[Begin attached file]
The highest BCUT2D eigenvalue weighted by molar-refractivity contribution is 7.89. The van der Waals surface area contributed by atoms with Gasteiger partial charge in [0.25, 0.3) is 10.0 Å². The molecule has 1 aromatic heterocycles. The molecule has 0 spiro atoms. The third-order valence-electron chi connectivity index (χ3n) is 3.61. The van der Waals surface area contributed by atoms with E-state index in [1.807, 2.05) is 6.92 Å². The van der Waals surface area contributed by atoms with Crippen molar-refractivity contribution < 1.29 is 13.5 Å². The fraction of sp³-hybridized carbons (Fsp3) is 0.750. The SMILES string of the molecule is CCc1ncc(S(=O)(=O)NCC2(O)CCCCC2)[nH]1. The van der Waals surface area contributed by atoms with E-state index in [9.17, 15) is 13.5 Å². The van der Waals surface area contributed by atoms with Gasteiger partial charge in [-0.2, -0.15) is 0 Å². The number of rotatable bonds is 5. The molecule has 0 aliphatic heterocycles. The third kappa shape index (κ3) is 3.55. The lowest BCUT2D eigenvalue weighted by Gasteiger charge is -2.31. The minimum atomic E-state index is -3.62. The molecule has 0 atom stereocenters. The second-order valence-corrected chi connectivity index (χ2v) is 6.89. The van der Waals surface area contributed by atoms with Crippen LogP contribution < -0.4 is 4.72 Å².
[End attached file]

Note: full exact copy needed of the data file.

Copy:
The highest BCUT2D eigenvalue weighted by molar-refractivity contribution is 7.89. The van der Waals surface area contributed by atoms with Gasteiger partial charge in [0.25, 0.3) is 10.0 Å². The molecule has 1 aromatic heterocycles. The molecule has 0 spiro atoms. The third-order valence-electron chi connectivity index (χ3n) is 3.61. The van der Waals surface area contributed by atoms with E-state index in [1.807, 2.05) is 6.92 Å². The van der Waals surface area contributed by atoms with Crippen molar-refractivity contribution < 1.29 is 13.5 Å². The fraction of sp³-hybridized carbons (Fsp3) is 0.750. The SMILES string of the molecule is CCc1ncc(S(=O)(=O)NCC2(O)CCCCC2)[nH]1. The van der Waals surface area contributed by atoms with E-state index in [9.17, 15) is 13.5 Å². The van der Waals surface area contributed by atoms with Gasteiger partial charge in [-0.2, -0.15) is 0 Å². The number of rotatable bonds is 5. The molecule has 0 aliphatic heterocycles. The third kappa shape index (κ3) is 3.55. The lowest BCUT2D eigenvalue weighted by Gasteiger charge is -2.31. The minimum atomic E-state index is -3.62. The molecule has 0 atom stereocenters. The second-order valence-corrected chi connectivity index (χ2v) is 6.89. The van der Waals surface area contributed by atoms with Crippen LogP contribution < -0.4 is 4.72 Å².